Pairing Bitters and Cheese Beyond Happy Hour | culture: the word on cheese
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Pairing Bitters and Cheese Beyond Happy Hour

Sam Unger likes to think of cocktail bitters as the Mary Poppins of flavor.

“When we’re making our Pineapple Star Anise [bitters], I’m taking hundreds of pineapples, bringing them into this tiny bottle, then all of a sudden it expands again and it’s able to go into hundreds of drinks,” says Unger, founder of Vancouver-based Ms. Better’s Bitters. She’s part of a cohort of artisans making supremely complex and food-friendly bitters, helping to bring these expansive tinctures—long relegated to the mixologist’s toolkit—out from behind the bar and into the kitchen.

When Unger demos her product to bartenders these days, the chefs stop what they’re doing and crowd around to watch. At Le Cordon Bleu in London, she’s seen cooks toss nuts destined for a cheese board in bitters before roasting them.

“I think [pairing] bitters and cheese is a pretty fantastic idea,” says Unger. “It creates dimensionality…they’re both going to feed into each other and illuminate each other.”

Like a celebrity couple that looks so obvious together you can’t imagine they were ever apart, cheese and bitters seem fated. Their complements and commonalities are everywhere, once you start looking—both are the result of inputs like wild herbs, ancient recipes, and time; both contain untold bounties of flavor in an unassuming package. Those small dropper bottles pack a spicy, herbaceous palate punch that’s practically tailor-made to cut cheese’s luxe, creamy base, and the balance they achieve together works at all hours (not just the happy ones).

According to Avery Glasser, proprietor of Manhattan bitters and amari bar Amor y Amargo and co-founder of Bittermens Bitters, it all comes down to the five tastes. “The primary flavors in cheese are umami and salty,” he says. “If you think of a bitter cocktail, that adds sweetness, bitterness, and sour… the right cheese can create this complete taste profile.”

But just like Brangelina and Bennifer, there are some high-drama no-fly zones to steer clear of when incorporating these lovers. Both Glasser and Unger advise against using glycerin-based bitters in food, and Glasser suggests playing it safe with uncooked dishes first (think glazes, frostings, whipped creams, ice creams, and salad dressings). “Don’t substitute brands without testing first, as one producer’s bitters may behave differently,” says Glasser. “[And] figure that you need two times the amount of bitters versus a primary extract like vanilla.” With all that in mind, you’re ready to start playing. Here are some of our favorite ways to combine this flavorful duo.

Olive Oil Cake with Orange Bitters Cream Cheese Frosting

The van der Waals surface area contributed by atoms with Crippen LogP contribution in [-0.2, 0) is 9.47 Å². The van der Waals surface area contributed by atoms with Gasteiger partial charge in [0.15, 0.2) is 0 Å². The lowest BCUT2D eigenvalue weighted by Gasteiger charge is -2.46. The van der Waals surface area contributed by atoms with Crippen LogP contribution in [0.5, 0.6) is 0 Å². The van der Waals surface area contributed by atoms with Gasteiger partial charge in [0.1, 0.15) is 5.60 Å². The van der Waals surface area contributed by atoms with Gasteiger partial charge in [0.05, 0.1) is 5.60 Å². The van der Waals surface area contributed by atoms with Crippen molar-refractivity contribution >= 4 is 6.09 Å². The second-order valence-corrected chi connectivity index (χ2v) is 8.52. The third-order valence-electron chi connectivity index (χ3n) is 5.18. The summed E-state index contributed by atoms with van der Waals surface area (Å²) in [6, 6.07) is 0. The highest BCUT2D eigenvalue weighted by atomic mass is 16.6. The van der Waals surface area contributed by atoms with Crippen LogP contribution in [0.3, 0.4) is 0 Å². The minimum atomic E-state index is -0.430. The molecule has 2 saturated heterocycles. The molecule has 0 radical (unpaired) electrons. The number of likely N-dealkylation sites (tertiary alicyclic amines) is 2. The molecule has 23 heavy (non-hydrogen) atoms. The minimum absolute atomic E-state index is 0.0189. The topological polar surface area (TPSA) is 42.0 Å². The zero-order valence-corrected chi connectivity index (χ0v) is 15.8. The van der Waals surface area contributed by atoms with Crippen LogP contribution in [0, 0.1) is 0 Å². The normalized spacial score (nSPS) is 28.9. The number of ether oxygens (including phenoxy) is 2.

Ben’s Cream Cheese + Regan’s Orange Bitters

All the bitters on this list can take your frosting game to the next level, but we especially love how the fatty tang of Ben’s Cream Cheese blends with the orange peel, caramel, and cardamom in a bottle of Regan’s. Spread on your favorite olive oil cake, or just eat with a spoon.

Sweet Potatoes with Orange Bitters (from Yotam Ottolenghi’s Plenty More)
Haystack Mountain Boulder Chèvre + Angostura bitters

The deep mystery of Angostura bitters com- bines with orange juice to turn simple roasted sweet potatoes into a dynamic (and spicy!) dish that’ll blow folks’ minds—especially if you swap it in for marsh- mallow casserole this year. Bright, lemony chèvre from Haystack Mountain brings the whole thing into almost absurd balance.

Peychaud’s Mascarpone Ice Cream
Vermont Creamery Mascarpone + Peychaud’s Bitters

Vermont Creamery’s rich mascarpone would liven up the simplest no-churn ice cream recipe, but why stop there? A few dashes of vibrant, anise-forward Peychaud’s will turn it a compelling pale pink that combines soda-fountain looks with New Orleans sophistication.

Chocolate Ricotta Cheesecake with Mole Bitters
Narragansett Creamery Renaissance Ricotta + Bittermens Xocolatl Mole Bitters

Buy these bitters to make Manhattans that taste like Mexican cocoa; keep them around to spruce up a cheesecake starring Narragansett Creamery’s rich, decadent ricotta. (You can dash it in at the chocolate-melting stage.)

Triple Crème Brie with Bitters-Soaked Dried Fruit
Délice de Bourgogne + Ms. Better’s Kiwi Sumac Souring Bitters

Bring a new dimension to the classic cream and sweet combo by rehydrating dried fruit (think: prunes, apricots, raisins) with hot water and a few healthy dashes of this puckery tropical brew, then send the sweet-tart gems tumbling down the sides of an epic centerpiece triple cream.

Better with Cheddar
Cheddar aligns itself with bitters in so many dishes, we couldn’t pick just one. Read on for a few ways to try this complementary combo.

+ Cheddar-topped apple pie + Bitter Housewife Westward Hazelnut Bitters (add to unbaked fruit)
+ Mac and cheese + Hella Bitters Smoked Chili Bitters (add to bechamel)
+ Pickled vegetables + Scrappy’s Celery Bitters (add to brine)

Linni Kral

Linni Kral is a writer, editor, activist, and friend living in Brooklyn, with past lives in Boston, L.A., and Chicago. Her writing has been featured in the Atlantic & Atlas Obscura, among others. She’s happiest in the company of cows, books, and groceries.

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